Wednesday, June 3, 2009

In Aviation, There Isn’t Always a Plan B

While they investigate and speculate what brought down Air France Airbus, flight 447 over the Atlantic Ocean, the leading candidate remains violent weather.

You’ve no doubt read about thunder cells towering to 60,000 feet in the vicinity of the accident.  Some media have argued these storms can bring down an airliner. Aviation experts say it is unlikely. In truth the incredible strength and redundant systems of the modern day airliner assure that all but the absolutely most violent weather cannot harm it.

Some odd things can. Canadian Geese, as readers of Sully’s Saga ending in the Hudson River have seen.  These are huge animals which, when sucked into vital parts of an airplane, can bring it to ground. (The geese didn’t fare so well either.)

Which brings us to Flight 447 and an incident that happened to an airliner shortly before the Air France catastrophe. An SAS Norway 737 airliner suffered a mid-air collision with a living entity and was forced to make an emergency landing to prevent possible disaster.

When you read below what the entity was, you may laugh. But the same website that reported the SAS incident--Aviation Herald--recounted one historical precedent. A related incident caused the crash of a 757 airliner en route from the Dominican Republic to Frankfurt, Germany, with the death of all 189 passengers and crew on board.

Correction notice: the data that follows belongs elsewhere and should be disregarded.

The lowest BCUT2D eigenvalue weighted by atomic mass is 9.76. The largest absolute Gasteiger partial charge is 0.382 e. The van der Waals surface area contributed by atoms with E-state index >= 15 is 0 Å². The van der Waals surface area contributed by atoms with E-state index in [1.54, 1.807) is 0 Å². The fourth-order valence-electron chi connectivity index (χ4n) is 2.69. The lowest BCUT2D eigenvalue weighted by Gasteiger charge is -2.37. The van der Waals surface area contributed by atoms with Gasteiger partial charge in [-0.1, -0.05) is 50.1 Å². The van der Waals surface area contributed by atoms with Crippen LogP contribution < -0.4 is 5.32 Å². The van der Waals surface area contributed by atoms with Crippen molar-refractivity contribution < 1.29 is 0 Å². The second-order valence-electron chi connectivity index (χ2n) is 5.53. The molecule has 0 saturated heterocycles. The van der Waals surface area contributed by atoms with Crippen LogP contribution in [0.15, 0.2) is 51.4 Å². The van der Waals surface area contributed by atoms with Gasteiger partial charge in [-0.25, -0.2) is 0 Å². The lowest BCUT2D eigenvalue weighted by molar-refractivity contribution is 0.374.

What brought down the Frankfurt-borne jet, and caused the emergency landing of the SAS airliner?

Insects. That's right, insects.

A number of insects brought down the 757, a single Bumblebee caused the 737’s emergency landing.

You may now pause to speculate how this happene, and no, the insects weren’t inside the aircraft distracting the pilots.

Are you ready?  

In the 737 incident May 30, the Bumblebee was ingested in one of the aircraft’s pitot tubes. A pitot tube is a small, straw-like device that gives the aircraft’s speed. When the two pitot tubes disagreed on actual airspeed, the Captain chose to declare an emergency and land, which he did safely.

In the other incident, the aircraft had been on the ground for 25 days, and one or more insects got into the pitot tubes. One device apparently indicated the plane was flying too slow and about to stall, the other that it was unsafely over speeding. The crew could not resolve the issue and it crashed. For details, see Aviation Herald





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